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Laundering revenue the innovative way



In a basement storefront on Church Street, the operations of Gateway Linens are in full swing. The sound of classic rock from the radio rises over the clack and hum of the perpetually running washing machines and dryers. A team of employees folds clean sheets and stack them on wire racks, ready to ship out to clients. The company's delivery van arrives at the back door and loads up.

According to Curtis, a Gateway staffer, the company's five staff do a lot of washing -- about 5,000 sheets every week, plus pillowcases, blankets, and some tablecloths and napkins for a restaurant client. Business is good. But more than that in this case, business is doing good.

That's because Gateway Linens is operated by residents of the Salvation Army Gateway shelter, a 108-bed "two hots and a cot" facility serving homeless men. Since it opened in 2007, the shelter's linen business has diverted money Salvation Army Shelters in Toronto were already spending on laundry and trained and employed 11 men while further generating revenue from outside clients to fund other services throughout the shelter. It's a social innovation that Gateway Executive Director Dion Oxford describes as "win-win-win," and it is the start of a whole new avenue for delivering services for Gateway.

As Oxford describes it, there were two main inspirations for the program's founding. "Over the years, one of the things that I've developed as a mantra is that all people need three things to have a life: a home, a job and a friend. If they don't have all three of those things, they're not really living, they're merely surviving." With the Gateway shelter, he says, he came to realize it had long been doing well at helping men find companionship and housing, "but we had not been so great at helping people find meaningful work for meaningful pay."

At the same time, it occurred to Oxford that his shelter was spending more than $50,000 sending out sheets, pillowcases and towels for washing. Inquiries to four other local Salvation Army shelters showed they were spending a combined $325,000 on laundry. A solution was obvious: "We've got these able-bodied men who want to work, and they have essentially been declared unemployable by our culture. Then we have this amount of money we're already spending. Why can't we build an industrial laundry facility and do the laundry ourselves and train the guys who live here to help them reintegrate into the workforce?"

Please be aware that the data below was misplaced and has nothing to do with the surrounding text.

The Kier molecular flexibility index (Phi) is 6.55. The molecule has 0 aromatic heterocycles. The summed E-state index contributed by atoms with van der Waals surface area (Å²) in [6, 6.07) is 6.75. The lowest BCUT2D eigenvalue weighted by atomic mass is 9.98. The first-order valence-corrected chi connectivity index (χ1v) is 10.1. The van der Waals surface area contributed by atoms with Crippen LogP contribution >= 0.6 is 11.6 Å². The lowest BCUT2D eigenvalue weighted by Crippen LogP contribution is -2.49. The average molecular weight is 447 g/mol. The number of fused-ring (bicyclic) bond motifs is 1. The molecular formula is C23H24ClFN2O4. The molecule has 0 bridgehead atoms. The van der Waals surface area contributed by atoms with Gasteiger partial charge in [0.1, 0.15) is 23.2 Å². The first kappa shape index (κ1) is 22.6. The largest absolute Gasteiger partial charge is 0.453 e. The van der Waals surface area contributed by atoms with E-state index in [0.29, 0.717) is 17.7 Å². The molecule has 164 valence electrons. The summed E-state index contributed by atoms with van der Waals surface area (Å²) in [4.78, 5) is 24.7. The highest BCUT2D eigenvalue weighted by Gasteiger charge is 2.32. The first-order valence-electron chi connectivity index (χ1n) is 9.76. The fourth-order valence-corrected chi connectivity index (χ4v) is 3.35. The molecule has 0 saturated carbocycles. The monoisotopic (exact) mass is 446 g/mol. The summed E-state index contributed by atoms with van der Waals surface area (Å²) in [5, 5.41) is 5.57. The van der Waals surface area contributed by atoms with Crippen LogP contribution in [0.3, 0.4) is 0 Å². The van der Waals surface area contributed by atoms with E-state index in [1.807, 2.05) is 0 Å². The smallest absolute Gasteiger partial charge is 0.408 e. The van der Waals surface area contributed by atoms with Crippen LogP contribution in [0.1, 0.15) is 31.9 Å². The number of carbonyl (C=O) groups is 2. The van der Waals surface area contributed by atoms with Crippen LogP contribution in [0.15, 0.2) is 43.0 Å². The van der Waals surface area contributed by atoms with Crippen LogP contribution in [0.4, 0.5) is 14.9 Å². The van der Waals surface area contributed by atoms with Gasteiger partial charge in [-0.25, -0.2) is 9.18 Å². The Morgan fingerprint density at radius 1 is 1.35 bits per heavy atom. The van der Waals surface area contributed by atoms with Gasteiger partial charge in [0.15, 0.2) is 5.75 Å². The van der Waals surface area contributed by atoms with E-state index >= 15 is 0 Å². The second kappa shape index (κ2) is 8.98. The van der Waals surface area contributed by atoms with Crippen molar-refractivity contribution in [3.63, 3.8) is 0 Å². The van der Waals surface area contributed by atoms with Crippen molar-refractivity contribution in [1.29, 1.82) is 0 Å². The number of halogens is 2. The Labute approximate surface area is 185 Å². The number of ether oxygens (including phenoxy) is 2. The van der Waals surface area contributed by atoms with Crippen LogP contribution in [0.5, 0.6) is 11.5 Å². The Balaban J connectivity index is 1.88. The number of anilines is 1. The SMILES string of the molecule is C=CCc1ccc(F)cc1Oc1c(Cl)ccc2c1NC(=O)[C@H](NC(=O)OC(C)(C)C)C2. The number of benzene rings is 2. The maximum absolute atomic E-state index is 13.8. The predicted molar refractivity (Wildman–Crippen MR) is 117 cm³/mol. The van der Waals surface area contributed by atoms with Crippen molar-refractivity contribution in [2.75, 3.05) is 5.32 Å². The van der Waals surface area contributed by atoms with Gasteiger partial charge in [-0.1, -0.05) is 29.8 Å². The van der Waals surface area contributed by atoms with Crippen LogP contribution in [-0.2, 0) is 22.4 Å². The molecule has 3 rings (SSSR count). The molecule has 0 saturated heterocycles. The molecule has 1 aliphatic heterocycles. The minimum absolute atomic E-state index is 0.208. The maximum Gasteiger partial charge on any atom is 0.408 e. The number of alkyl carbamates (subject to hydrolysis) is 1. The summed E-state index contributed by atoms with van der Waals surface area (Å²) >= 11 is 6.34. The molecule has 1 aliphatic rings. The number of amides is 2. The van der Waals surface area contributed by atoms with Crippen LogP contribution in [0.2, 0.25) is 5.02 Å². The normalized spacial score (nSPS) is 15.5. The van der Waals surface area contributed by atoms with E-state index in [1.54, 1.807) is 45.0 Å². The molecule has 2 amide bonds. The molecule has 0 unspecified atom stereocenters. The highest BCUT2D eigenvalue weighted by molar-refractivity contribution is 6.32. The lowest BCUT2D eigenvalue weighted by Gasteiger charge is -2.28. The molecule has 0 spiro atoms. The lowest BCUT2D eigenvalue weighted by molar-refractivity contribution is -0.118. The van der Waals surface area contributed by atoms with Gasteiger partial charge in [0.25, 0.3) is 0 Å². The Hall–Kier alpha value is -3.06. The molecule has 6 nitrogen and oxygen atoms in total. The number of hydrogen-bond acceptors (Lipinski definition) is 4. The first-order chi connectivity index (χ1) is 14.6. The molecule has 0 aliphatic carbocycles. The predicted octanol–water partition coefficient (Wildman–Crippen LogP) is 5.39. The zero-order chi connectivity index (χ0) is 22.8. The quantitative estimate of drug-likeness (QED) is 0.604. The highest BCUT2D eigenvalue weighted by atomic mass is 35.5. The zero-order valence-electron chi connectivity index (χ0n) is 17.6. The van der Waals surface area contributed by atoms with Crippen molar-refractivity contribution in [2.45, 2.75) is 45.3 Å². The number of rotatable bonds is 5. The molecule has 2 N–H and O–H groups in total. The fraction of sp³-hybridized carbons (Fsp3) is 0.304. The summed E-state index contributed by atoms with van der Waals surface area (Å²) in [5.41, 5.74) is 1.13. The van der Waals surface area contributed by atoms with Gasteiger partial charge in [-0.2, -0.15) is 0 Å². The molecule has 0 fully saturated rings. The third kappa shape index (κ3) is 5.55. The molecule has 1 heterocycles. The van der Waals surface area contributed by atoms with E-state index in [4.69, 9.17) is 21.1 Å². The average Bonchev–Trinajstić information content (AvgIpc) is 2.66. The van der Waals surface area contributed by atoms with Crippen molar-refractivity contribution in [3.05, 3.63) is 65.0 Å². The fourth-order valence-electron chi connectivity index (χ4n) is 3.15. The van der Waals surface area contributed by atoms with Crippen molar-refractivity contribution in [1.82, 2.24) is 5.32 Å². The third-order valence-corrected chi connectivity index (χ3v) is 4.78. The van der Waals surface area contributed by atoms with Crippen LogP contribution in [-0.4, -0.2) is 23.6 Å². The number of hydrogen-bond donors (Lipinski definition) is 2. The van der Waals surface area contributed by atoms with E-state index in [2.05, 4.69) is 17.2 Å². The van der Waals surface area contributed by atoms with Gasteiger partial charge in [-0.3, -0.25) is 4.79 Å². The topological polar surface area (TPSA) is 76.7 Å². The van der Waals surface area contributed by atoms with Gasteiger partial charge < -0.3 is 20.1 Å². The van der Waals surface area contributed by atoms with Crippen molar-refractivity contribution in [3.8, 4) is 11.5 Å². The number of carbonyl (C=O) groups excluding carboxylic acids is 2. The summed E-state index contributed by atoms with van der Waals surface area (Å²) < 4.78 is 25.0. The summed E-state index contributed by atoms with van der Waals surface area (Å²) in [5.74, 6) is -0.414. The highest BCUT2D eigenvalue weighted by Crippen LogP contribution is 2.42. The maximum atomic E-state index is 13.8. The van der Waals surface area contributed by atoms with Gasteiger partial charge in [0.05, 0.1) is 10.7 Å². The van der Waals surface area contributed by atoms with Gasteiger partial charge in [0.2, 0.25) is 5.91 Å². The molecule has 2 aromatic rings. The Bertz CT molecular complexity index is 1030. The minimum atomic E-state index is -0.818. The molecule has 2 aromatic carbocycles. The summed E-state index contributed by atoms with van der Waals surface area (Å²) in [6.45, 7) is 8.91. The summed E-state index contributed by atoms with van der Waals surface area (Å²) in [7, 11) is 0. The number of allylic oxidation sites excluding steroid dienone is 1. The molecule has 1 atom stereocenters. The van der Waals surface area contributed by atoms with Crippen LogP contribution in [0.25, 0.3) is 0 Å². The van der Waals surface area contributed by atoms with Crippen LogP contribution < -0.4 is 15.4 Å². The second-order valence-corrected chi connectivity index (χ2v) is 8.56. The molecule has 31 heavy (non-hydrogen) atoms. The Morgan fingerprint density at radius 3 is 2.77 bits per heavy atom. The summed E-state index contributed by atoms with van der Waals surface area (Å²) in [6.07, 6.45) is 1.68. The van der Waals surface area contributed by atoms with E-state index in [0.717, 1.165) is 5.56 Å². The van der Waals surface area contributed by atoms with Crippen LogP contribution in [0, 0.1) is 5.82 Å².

So that's exactly what they did. The $250,000 in necessary capital funding was raised from the Rotary Club, the Tippet Foundation and a grant from the city of Toronto. K-Bro Linen Services partnered with Gateway to help train workers and agreed to hire graduates of the program into full-time jobs. Since opening for business in 2007, the company has taken on a diner, two halfway houses and a funeral home and a drop-in centre as clients in addition to the five local Salvation Army shelters. A liability line on the social service agency's budget has become a revenue line – producing money to provide more services – and lately Gateway Linens has been turning down new clients because the facility is operating at capacity.

Oxford says Gateway Linens is planning to expand to a larger facility at Broadview and Gerrard, where the company will double the number of shelter residents it is able to employ and generate a larger surplus to fund even more services. Most of the necessary $340,000 in capital for the expansion has already been raised. Oxford predicts that when the expansion is complete, the operation will pay for itself and generate a $50,000 surplus that the Salvation Army can funnel back into services.

Michael Shapcott, director of affordable housing and social innovation with the Wellesley Institute, says by email that the program is a great model for social service agencies. "The laundry is quite a simple but wonderfully creative and innovative idea. Oxford is in the process of turning a liability… into both a revenue stream and also a great employment opportunity for the homeless men in the shelters," Shapcott writes.

But he says the way social service agencies are funded has not caught up with the creativity of program's like Oxford's. "Funding programs are geared to past practices… and not to support innovation. While there is some support in the private sector for emerging enterprises, there is virtually no support for innovation in the community sector."

Shapcott points to the Ontario's government's planned $20 million social innovation fund, which has been on hold and uncapitalized since its announcement in 2008. "The Wellesley Institute, and others, are calling on the Ontario government to capitalize this fund," Shapcott writes. "We think it's a false economy to put on hold a fund that would have such a significant social and economic impact."

But while the government may have been slow to respond, Oxford says he's found the City of Toronto and, especially, private sector partners, exceedingly willing to help fund this type of innovation.

And he sees more of it in his agency's future. In February, Gateway's second social enterprise was launched – a waste hauling service that will employ another shelter resident, and generate more revenue. Once you get started, Oxford says, this model presents all kinds of opportunities.

"We're excited. We believe fully that this is just the tip of the iceberg."

Ed Keenan is Yonge Street's Innovation & Job News editor.

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